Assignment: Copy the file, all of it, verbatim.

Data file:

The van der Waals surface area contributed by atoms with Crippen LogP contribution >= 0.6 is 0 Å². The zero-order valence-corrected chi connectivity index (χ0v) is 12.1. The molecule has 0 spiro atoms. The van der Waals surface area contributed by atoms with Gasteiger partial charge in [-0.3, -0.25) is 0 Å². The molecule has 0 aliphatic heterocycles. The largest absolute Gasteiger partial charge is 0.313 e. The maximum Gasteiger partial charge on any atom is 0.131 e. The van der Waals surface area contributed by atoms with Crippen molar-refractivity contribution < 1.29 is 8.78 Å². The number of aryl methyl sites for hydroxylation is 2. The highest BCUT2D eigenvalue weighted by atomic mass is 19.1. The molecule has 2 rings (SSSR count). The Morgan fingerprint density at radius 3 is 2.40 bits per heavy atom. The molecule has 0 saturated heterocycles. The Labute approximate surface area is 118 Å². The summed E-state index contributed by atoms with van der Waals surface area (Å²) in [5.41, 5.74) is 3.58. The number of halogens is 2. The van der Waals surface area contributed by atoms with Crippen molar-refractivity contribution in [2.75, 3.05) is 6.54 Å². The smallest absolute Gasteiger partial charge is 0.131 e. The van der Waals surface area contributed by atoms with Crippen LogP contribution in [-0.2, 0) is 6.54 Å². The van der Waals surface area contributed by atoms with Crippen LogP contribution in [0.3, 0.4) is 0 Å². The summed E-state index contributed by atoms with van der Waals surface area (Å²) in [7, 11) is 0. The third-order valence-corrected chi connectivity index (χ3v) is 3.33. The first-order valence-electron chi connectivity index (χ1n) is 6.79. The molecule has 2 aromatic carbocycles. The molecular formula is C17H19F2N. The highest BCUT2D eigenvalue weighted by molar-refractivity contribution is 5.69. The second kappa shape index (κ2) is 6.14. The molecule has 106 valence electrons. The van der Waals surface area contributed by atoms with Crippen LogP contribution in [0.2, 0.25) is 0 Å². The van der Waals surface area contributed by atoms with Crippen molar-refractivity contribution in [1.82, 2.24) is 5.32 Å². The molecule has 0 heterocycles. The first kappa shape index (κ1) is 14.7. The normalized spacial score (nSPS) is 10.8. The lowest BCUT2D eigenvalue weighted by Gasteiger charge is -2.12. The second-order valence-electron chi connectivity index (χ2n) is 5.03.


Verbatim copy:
The van der Waals surface area contributed by atoms with Crippen LogP contribution >= 0.6 is 0 Å². The zero-order valence-corrected chi connectivity index (χ0v) is 12.1. The molecule has 0 spiro atoms. The van der Waals surface area contributed by atoms with Gasteiger partial charge in [-0.3, -0.25) is 0 Å². The molecule has 0 aliphatic heterocycles. The largest absolute Gasteiger partial charge is 0.313 e. The maximum Gasteiger partial charge on any atom is 0.131 e. The van der Waals surface area contributed by atoms with Crippen molar-refractivity contribution < 1.29 is 8.78 Å². The number of aryl methyl sites for hydroxylation is 2. The highest BCUT2D eigenvalue weighted by atomic mass is 19.1. The molecule has 2 rings (SSSR count). The Morgan fingerprint density at radius 3 is 2.40 bits per heavy atom. The molecule has 0 saturated heterocycles. The Labute approximate surface area is 118 Å². The summed E-state index contributed by atoms with van der Waals surface area (Å²) in [5.41, 5.74) is 3.58. The number of halogens is 2. The van der Waals surface area contributed by atoms with Crippen molar-refractivity contribution in [2.75, 3.05) is 6.54 Å². The smallest absolute Gasteiger partial charge is 0.131 e. The van der Waals surface area contributed by atoms with Crippen LogP contribution in [-0.2, 0) is 6.54 Å². The van der Waals surface area contributed by atoms with Crippen LogP contribution in [0.3, 0.4) is 0 Å². The summed E-state index contributed by atoms with van der Waals surface area (Å²) in [7, 11) is 0. The third-order valence-corrected chi connectivity index (χ3v) is 3.33. The first-order valence-electron chi connectivity index (χ1n) is 6.79. The molecule has 2 aromatic carbocycles. The molecular formula is C17H19F2N. The highest BCUT2D eigenvalue weighted by molar-refractivity contribution is 5.69. The second kappa shape index (κ2) is 6.14. The molecule has 106 valence electrons. The van der Waals surface area contributed by atoms with Crippen LogP contribution in [0.2, 0.25) is 0 Å². The van der Waals surface area contributed by atoms with Crippen molar-refractivity contribution in [1.82, 2.24) is 5.32 Å². The molecule has 0 heterocycles. The first kappa shape index (κ1) is 14.7. The normalized spacial score (nSPS) is 10.8. The lowest BCUT2D eigenvalue weighted by Gasteiger charge is -2.12. The second-order valence-electron chi connectivity index (χ2n) is 5.03.